(ii)           Section 35(4) which deals with a secured party's failure to duly register against serial numbers where the collateral is business equipment, does not say "invalid", but instead provides that the security interest is not registered or perfected by registration for the purposes of Sections 35(1), 35(7), 35(8) and 34(2), the point being that none of these Sections refers to or includes aforementioned Section 28.


August 2017

The primary rules for determining what are - and what are not - amounts and claims owed to a Manitoba condominium corporation for which the corporation is entitled to exercise a lien against a unit owner's condominium unit and such owner's interest in the common property, are determined by what's in The Condominium Act (Manitoba) (the "MCA").  These rules may be summarized as follows:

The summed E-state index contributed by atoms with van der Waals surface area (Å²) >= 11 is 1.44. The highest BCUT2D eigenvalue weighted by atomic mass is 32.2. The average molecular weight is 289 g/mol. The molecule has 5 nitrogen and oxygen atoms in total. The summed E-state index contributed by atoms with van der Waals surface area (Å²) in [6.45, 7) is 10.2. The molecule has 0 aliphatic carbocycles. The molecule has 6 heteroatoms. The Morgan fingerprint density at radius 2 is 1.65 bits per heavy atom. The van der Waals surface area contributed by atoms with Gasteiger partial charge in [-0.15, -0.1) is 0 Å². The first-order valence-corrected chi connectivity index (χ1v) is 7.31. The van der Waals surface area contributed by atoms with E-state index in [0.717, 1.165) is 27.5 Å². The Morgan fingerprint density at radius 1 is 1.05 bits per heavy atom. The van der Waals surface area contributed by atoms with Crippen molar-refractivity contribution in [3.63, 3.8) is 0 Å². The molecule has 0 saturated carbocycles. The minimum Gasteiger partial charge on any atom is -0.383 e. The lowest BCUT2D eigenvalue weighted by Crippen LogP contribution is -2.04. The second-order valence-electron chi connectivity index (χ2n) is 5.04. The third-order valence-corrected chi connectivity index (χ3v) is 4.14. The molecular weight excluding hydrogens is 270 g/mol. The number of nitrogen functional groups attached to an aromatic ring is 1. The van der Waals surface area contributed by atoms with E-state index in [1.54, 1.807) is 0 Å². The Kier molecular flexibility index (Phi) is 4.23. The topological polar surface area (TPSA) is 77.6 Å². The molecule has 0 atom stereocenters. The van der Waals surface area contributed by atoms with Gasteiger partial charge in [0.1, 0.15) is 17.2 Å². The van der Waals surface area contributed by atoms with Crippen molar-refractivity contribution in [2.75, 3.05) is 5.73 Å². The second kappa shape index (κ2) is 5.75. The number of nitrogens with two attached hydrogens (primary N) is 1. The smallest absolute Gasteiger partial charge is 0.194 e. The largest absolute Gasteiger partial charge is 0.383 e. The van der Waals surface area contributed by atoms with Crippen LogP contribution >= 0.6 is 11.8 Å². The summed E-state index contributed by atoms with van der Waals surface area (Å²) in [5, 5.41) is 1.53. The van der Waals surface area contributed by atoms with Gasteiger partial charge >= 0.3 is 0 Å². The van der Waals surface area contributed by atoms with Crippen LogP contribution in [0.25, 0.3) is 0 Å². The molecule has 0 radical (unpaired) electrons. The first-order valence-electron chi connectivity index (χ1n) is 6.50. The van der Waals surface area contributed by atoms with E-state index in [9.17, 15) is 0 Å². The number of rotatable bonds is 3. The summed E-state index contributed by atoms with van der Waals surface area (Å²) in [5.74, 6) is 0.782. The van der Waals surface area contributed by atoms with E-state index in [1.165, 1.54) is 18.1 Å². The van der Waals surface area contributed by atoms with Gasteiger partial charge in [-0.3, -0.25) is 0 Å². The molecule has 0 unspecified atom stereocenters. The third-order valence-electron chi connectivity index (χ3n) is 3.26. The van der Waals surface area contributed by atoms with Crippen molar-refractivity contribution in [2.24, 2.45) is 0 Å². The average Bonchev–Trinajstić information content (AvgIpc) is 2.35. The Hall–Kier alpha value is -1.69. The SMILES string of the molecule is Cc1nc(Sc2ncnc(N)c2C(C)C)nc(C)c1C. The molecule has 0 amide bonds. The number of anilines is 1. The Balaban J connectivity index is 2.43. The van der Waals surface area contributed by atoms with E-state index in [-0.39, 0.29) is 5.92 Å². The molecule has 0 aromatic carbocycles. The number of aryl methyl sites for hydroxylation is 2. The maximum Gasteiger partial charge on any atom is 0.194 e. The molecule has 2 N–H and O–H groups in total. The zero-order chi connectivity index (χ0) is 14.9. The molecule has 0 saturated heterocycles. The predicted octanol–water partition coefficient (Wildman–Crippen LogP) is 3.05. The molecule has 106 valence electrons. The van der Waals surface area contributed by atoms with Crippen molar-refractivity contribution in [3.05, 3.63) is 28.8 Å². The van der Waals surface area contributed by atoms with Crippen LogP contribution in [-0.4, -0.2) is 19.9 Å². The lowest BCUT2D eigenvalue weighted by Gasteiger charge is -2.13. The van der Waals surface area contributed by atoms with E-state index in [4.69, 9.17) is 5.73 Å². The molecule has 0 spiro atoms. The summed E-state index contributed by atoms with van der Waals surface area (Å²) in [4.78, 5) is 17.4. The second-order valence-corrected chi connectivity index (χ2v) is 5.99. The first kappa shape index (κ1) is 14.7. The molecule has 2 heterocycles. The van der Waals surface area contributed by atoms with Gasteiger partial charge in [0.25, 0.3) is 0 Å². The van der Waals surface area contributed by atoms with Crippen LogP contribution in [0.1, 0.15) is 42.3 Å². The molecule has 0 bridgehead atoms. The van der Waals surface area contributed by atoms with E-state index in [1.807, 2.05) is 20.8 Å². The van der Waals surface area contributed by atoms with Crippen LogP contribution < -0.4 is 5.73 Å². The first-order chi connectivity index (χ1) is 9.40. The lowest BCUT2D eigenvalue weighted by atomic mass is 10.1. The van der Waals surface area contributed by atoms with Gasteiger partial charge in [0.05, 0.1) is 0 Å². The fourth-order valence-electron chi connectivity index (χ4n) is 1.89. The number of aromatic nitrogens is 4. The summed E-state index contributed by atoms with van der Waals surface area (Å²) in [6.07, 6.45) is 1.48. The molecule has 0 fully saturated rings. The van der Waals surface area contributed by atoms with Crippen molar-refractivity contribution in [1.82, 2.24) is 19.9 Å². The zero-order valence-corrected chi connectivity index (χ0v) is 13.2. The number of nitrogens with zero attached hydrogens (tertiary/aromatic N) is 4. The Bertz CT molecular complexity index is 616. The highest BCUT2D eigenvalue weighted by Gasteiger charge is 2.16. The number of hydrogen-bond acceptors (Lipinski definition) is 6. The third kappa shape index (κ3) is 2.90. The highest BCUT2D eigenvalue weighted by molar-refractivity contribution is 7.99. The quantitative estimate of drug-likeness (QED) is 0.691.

1. Section 162(1) of the MCA - where an owner fails to contribute to (i) the project common expenses and/or (ii) project the reserve funds, the corporation "has a lien" against the owner's unit and interest in the common property for:

(a)          the unpaid amount;

(b)          that interest owing on the unpaid amount; and

(c)          reasonable costs and expenses incurred by the corporation in collecting or attempting to collect the unpaid amount.

Section 162(3) of the MCA provides that where a corporation has registered a lien (against the owner's title), the lien secures both the amount which was unpaid (which led to the arising of the lien) plus, "automatically", future amounts that become owing by the owner on account of common expenses and/or reserve fund contributions, together with interest and reasonable legal costs.

  1. "common expense" is defined in Section 1(1) of the MCA to mean (i) an expense related to the "performance of a condominium corporation's mandate, duties and powers", and, (ii) "an expense specified as a common expense by (the MCA) or by a condominium corporation's declaration.